Investing.com - The dollar weakened in early European trade Friday, with optimism of a recovery from the Covid-19 pandemic weighing on this safe haven, while the pound weakened on growing Brexit uncertainty.
At 4:05 AM ET (0805 GMT), the Dollar Index, which tracks the greenback against a basket of six other currencies, was down 0.1% at 90.797, trading near a two-and-a-half year low.
USD/JPY fell 0.2% to 104.03, while the risk-sensitive AUD/USD was up 0.4% at 0.7558.
An advisory panel to the U.S. Food and Drug Administration on Thursday recommended approval of Pfizer (NYSE:PFE)'s Covid-19 vaccine for emergency use, paving the way for vaccinations to get underway in America, potentially as soon as next week.
This comes as Covid-19 cases spike in the U.S., recording daily records for new infections and deaths. The surge has hit business across the country, pushing initial jobless claims to their highest level since September, pointing to the economic damage caused by this surge in cases.
Elsewhere, GBP/USD fell 0.1% to 1.3287, continuing the sharp losses seen overnight after British Prime Minister Boris Johnson said late Thursday there was "a strong possibility" Britain and the European Union would fail to strike a Brexit trade deal.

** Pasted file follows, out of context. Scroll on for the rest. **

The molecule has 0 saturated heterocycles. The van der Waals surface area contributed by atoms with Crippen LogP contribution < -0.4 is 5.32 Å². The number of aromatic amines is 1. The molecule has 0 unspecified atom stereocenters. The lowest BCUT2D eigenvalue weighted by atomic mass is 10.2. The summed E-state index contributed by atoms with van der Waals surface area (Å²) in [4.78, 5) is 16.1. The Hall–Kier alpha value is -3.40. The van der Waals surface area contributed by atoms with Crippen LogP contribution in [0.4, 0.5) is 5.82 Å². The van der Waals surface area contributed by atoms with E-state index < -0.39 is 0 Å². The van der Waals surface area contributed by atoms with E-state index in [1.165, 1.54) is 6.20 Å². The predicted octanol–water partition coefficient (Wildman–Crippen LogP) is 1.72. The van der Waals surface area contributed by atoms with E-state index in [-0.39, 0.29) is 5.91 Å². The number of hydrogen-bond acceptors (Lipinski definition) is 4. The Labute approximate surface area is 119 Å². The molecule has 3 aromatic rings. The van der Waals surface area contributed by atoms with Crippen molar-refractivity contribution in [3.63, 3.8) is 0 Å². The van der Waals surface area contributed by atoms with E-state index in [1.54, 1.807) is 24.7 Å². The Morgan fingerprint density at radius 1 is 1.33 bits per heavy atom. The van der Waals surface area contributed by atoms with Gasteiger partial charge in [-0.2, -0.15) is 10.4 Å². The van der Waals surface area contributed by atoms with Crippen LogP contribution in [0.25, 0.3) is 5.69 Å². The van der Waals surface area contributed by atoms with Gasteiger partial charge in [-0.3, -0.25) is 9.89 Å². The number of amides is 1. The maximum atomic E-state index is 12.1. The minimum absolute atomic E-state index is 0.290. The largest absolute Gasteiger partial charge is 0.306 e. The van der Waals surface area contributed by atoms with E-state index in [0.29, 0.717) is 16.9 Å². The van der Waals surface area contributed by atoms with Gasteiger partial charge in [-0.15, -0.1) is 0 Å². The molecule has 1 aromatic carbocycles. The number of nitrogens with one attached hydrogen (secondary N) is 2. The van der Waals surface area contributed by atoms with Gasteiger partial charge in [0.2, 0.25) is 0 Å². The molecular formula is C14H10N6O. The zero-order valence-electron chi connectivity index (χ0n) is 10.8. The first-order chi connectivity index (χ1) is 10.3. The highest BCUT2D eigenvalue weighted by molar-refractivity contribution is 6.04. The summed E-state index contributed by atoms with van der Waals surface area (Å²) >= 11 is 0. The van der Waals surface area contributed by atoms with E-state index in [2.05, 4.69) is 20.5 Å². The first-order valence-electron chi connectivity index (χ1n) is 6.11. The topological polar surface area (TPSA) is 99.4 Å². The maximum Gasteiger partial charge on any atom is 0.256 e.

Sterling has shed just short of 1% so far this week as negotiations between the U.K. and the EU to agree a trade deal over some $1 trillion in annual trade have proved fruitless to date.
“There is currently a stalemate in Brexit-negotiations and it is hard to imagine a deal being struck without an exogenous trigger,” said Nordea’s Andreas Steno Larsen, in a research note.
Additionally, EUR/USD edged 0.1% lower to 1.2129, dropping a touch but remaining not far off the previous week’s 2 1/2-year high of $1.2177.
The European Central Bank also deployed another round of monetary stimulus totaling EUR500 billion ($605 billion) on Thursday as widely expected, in order to help the fight against the second wave of Covid-19 cases hitting the region.
ECB President Christine Lagarde added that the euro’s exchange rate had not been targeted during the central bank’s policy meeting on Thursday.
“In sum, the ECB did not over-deliver and the new set of measures is not strong enough to outweigh the strong bearish USD dynamics in place,” said ING’s Petr Krpata, in a research note. “There is more upside to EUR/USD. We target 1.25 in 2021, with strong upside risks to 1.30.”
USD/TRY rose 1% to 7.9661, with the lira weakening after Turkey posted another current account deficit, its 11th month in a row, while its 12-month rolling deficit reached $33.8 billion from $30.8 billion in the previous month.